Hopelessly schematic and relentlessly trite, Home Of The Brave is risible from the start, when its happy troops play a carefree football game on the base, presumably to make the slaughter to come more heartrending. Spokane, Wash., home to the quartet, is apparently one of the least hospitable, most clueless destinations for veterans; last place has to go to the gun store manager who asks Yates if he killed anyone while he was abroad. It's as if the whole town has conspired to bring the veterans misery. And the veterans aren't too sharp a bunch themselves: Biel and Presley accidentally cross paths at the theater where he works and have a quick conversation that could have been cut and pasted from an Air America transcript: "I work at this stupid theater selling these stupid fucking tickets to these stupid movies," Presley complains. "It all seems so unimportant, you know?" "I know exactly what you mean," says Biel. "When I see these people driving their gas-guzzling SUVs and drinking their Frappucinos..." Truly a meeting of twin souls.

Flippancy aside, Home Of The Brave is a hopelessly inadequate response to the burning problem that is Iraq. It refuses to distinguish itself from typical coming-home dramas by choosing to be apolitical, never once wondering why soldiers are in Iraq in the first place; both pro and con sides get facile hearings, but the film refuses to consider whether all this trauma is justified in the first place. Without context as to why this war is different from all other wars, there's nothing to distinguish this specimen besides its incompetence. Still, fans of unintentional comedy should sneak in about 2/3 of the way through for both the dumbest and funniest moment: Samuel L. Jackson driving home drunk on Thanksgiving, spotting some Mexican gardeners at work and wondering why they're working on a holiday, bringing them into his house for the feast, delivering a drunken homily, and then noticing his son has acquired a lip piercing, pinning him to the table and ripping it straight out. Snakes On A Plane never dreamed of such laughs.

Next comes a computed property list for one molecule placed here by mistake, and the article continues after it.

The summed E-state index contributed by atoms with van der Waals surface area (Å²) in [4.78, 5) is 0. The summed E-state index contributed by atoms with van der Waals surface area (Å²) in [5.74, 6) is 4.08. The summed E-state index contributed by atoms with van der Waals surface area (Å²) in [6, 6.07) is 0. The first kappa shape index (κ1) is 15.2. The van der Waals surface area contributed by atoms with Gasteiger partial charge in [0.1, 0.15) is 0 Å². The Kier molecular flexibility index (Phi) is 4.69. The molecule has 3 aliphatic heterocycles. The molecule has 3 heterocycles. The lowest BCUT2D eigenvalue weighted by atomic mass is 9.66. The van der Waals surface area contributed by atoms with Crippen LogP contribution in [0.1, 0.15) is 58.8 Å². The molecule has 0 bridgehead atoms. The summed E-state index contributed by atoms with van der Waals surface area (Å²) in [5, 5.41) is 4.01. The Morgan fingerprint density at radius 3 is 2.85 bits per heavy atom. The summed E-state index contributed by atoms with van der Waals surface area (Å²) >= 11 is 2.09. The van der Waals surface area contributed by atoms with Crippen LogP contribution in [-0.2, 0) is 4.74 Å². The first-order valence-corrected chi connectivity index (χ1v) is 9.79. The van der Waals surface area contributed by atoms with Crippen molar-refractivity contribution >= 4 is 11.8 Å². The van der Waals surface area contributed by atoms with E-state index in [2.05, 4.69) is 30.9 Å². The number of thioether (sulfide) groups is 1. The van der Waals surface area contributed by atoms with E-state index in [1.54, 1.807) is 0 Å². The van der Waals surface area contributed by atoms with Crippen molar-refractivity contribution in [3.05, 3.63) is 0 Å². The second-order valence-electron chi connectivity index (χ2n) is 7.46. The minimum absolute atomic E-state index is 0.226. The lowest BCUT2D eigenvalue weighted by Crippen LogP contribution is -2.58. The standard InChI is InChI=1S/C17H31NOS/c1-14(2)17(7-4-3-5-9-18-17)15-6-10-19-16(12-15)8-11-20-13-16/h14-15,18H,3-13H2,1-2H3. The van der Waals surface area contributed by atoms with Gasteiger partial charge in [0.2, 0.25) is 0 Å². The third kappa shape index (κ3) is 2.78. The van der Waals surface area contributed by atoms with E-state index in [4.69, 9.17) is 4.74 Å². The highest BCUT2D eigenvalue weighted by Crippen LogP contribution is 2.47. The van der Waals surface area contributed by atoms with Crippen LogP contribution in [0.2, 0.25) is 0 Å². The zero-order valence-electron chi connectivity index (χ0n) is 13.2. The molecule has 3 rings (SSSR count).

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Comments (1)

Who ever wrote this article is an inconsiderate fool who is ignorant to say the least. This movie may not have depicted the reasons for why we are there in the first place, but it sure as hell shows a few of the truths that returing soldiers face at home. It is ignorant to think or say that soldiers want to go over there and all they want to do is fight because thats BULLSHIT!!! Some of us do not have a choice in going over there and even if we did, some of us truly believe in helping out over in Iraq. You say if you dont want to go then don't join the Army, well if every one thiks that way, then we would have a little weak army that can't even defend its own country. If you truly feel that way then get the fuck out of America because if it wasn't for soldiers like us, you would not be here today to enjoy all the freedoms that come to you on a silver platter while we fight to esure you can keep those freedoms. SO GO TO HELL!!!